Cal State Fullerton feared a student had sent campus threat. It was just a bad Nintendo joke

Fullerton, CA - July 22: The California State University sign is seen on Friday, July 22, 2022 in Fullerton, CA. (Wesley Lapointe / Los Angeles Times)
An email urging a Cal State Fullerton professor to cancel class "for the good of humanity" due to a "once-in-a-lifetime event" sent the campus into high alert. It turned out to be a reference to a Nintendo Direct livestream. (Wesley Lapointe / Los Angeles Times)

Cal State Fullerton was on high alert after a person believed to be a student sent what officials perceived as a "vague threat to campus," but the message turned out to be a reference to a Nintendo event, authorities said.

The person sent an email Tuesday urging a professor to cancel class the next day due to a "once-in-a-lifetime event," saying that the professor should do so "for the good of humanity," according to campus police.

The professor reported the email, sending the CSUF Police Department scrambling to determine whether there was a threat to campus Wednesday.

"After hours of investigation by our detectives, we learned of a Nintendo Direct event that would occur at the exact date and time the individual suggested the class be canceled," acting Chief Scot Willey said in a statement Tuesday night. "The individual … then reached back out to the professor via email admitting it was a bad joke regarding the Nintendo Direct event."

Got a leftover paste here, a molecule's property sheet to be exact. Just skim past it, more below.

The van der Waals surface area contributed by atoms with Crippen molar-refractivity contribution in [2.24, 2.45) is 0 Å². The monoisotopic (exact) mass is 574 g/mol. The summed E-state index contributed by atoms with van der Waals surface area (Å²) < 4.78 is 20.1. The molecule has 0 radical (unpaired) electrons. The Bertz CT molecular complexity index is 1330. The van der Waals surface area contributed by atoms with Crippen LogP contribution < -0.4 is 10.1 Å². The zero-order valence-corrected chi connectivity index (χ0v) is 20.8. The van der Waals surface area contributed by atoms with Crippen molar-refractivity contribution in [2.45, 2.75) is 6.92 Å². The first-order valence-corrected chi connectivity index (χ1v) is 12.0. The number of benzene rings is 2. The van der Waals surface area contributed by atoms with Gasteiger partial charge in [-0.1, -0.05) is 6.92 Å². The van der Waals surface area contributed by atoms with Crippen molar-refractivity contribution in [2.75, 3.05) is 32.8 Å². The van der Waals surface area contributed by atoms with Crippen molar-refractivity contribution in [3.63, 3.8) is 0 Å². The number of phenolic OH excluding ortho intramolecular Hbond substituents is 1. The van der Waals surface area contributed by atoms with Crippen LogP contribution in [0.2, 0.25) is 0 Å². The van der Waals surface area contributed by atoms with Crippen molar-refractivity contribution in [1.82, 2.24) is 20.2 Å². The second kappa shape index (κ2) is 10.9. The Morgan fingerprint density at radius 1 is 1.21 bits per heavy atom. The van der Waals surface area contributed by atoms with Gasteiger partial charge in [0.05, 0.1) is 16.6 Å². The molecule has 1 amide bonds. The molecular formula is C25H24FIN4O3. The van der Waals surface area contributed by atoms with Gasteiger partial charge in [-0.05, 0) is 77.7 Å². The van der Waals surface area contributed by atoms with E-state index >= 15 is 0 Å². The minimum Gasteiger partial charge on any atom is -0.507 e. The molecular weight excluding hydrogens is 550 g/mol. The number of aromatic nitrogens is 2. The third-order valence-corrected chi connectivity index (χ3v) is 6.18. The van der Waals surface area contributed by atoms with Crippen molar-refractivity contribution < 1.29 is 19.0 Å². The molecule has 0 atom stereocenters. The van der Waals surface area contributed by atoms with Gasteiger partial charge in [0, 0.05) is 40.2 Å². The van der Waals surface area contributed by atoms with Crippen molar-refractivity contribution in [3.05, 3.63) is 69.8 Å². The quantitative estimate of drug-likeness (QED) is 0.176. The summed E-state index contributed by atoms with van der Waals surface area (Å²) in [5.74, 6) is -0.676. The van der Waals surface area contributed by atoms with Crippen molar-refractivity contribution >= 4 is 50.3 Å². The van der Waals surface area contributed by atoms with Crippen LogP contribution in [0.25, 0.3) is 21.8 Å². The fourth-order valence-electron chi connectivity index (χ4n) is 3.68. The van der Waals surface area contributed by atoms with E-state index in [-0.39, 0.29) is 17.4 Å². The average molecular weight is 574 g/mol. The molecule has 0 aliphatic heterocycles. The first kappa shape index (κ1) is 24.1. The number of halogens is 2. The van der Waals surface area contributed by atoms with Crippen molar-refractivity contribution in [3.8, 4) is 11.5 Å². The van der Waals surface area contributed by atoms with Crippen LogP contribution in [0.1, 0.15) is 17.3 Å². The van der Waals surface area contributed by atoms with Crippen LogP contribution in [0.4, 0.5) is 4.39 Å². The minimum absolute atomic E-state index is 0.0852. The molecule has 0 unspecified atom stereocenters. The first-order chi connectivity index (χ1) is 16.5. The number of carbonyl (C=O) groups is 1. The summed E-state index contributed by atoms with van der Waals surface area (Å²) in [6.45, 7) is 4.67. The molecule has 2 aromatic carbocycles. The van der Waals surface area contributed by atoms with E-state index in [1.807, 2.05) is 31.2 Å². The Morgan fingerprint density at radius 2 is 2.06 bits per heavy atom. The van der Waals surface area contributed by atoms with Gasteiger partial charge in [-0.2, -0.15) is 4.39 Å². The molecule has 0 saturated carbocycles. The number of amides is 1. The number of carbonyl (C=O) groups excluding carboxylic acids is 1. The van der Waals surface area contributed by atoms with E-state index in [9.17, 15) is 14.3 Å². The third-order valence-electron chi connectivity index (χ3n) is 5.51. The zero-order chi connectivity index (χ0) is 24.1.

The event in question is a livestream by Nintendo announcing some of the games that will be released for the Nintendo Switch in the first half of this year.

Students on social media reported an "emptier than usual" campus Wednesday, with many classes not meeting.

"2/3 of my classes cancelled today. Crazy world we live in folks. Be Safe Titans!" one Reddit user commented in the Cal State Fullerton subreddit.

"Campus seemed emptier than usual and there was less traffic for my 8:30 am class so it looks like many took this seriously," said another.

Theater professor Holly Sneed wrote in a message to students that she was canceling in-person class out of "an abundance of caution."

The CSUF Police Department said additional officers, including a K9 team, would be on campus Wednesday despite the fact that authorities did not believe there was an active threat.

"We understand that a threat of any kind, real or not, causes many to fear for their safety," Willey said.

This story originally appeared in Los Angeles Times.